Our heart beat is one of the most satisfying things to listen to, right? It signifies life and it gives us the reassuring feeling that everything is alright.
The heart beat is also one of the first indicators of heart disease like high blood pressure, heart attack etc. When the heartbeat is irregular, it can be detected by a doctor and this condition is called arrhythmia. To keep our body functioning well, it’s important that the heart beats in the right rhythm. One of the ways to do this is using a pacemaker.
The pacemaker is a small device which is placed under the skin and connected to the heart. Whenever it detects that the heart is not beating correctly, it sends an impulse to the heart which creates a beat and gets the heart back to the correct rhythm.
There are many questions surrounding what you can do and what you should not do when you have a pacemaker. Can I use a mobile phone or not? Is it okay to go through a metal detector at the airport? When should I call the doctor? etc.. This article is an attempt to clear all your questions about after pacemaker surgery.
Things you should remember if you have had a pacemaker implanted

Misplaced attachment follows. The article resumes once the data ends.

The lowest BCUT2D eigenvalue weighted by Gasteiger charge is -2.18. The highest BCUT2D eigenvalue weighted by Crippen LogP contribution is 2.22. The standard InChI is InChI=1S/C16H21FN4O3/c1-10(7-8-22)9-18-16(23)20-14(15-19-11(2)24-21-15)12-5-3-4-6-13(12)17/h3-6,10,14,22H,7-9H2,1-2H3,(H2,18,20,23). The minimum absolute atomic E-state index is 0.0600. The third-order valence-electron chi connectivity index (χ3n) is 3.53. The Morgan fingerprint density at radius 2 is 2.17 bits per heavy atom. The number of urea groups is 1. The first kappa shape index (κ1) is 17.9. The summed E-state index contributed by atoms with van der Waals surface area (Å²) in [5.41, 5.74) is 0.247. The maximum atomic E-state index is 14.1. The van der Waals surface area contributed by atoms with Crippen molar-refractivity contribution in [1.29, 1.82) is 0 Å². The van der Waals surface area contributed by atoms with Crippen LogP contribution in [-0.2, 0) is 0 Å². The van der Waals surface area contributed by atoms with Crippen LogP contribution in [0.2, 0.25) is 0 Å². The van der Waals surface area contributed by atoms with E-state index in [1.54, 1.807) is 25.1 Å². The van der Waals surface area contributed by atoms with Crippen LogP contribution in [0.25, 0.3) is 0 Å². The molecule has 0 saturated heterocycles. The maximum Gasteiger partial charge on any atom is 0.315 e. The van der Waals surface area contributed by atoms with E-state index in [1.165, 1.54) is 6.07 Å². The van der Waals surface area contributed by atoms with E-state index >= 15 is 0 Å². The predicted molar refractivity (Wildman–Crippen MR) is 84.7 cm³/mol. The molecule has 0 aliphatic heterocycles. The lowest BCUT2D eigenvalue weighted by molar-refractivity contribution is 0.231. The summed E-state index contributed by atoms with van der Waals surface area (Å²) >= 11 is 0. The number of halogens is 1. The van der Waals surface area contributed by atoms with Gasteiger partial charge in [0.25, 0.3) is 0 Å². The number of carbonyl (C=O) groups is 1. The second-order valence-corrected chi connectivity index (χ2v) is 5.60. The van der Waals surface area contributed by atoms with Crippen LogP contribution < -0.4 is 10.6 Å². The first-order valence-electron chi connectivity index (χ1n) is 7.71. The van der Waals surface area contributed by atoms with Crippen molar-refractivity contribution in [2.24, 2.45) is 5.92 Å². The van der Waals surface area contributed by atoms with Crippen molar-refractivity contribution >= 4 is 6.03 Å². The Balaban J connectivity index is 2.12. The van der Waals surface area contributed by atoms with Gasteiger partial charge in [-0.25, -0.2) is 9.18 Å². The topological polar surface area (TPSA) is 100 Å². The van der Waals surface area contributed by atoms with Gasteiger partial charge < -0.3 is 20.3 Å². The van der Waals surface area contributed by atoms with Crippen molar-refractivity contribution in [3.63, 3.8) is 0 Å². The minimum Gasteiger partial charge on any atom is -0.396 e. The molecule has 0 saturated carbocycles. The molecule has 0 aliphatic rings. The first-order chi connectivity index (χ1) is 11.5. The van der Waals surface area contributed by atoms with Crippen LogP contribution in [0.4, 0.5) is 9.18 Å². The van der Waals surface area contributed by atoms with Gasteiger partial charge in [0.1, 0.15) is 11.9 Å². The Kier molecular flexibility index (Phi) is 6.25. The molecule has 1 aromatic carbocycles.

1. Avoid heavy lifting
This should be avoided immediately after any surgery, not just for pacemakers. Lifting heavy weights puts a strain on your heart and that’s not something you should be doing after surgery.
You could lift moderate weights after 3 months of surgery, but it’s always better to avoid heavy weights. If your daily routine consists of lifting weights, please seek help from your family members so that you can avoid this strain.
2. Walking is your best exercise
One of the common questions that people have is – How do I exercise when I have a pacemaker? Is it safe?
Well, overstraining yourself is definitely something you should be doing. But, to keep a healthy heart, exercising is important. The best way to exercise in this case is to go for a walk.
You may resume more forms of exercising like swimming, cycling after some months of surgery but even then, it is wise to keep it light.
3. Be cautious around machines
The pacemaker sends electrical signals to your heart. A magnet, when brought too close, interferes with these electric signals. That’s why it’s important to be careful around machines.
Here’s what you can do:
- You can use microwaves, hair dryers, remote controls etc but do keep them at a safe distance
- You can use a mobile phone. But, do not keep it in your shirt pocket near the pacemaker.
- While using the mobile phone, you should use the ear farther away from the pacemaker
- Maintain a good distance of at least 12 inches from devices like drills, speakers, radios etc
- A running car engine also can create interference. So, avoid bending over the hood of a car which is on.
- Avoid using pillows, massagers which use magnetic therapy
4. Transmitters and Electric Power lines
While it is safe to be walking near them, prolonged exposure is not advisable. So, if you have to walk by a transmitter, don’t worry. But, don’t linger either.
Same goes for electric power lines. These may interfere with your pacemaker if you’re exposed to them for a long time. Staying away as much as possible would be the best thing to do.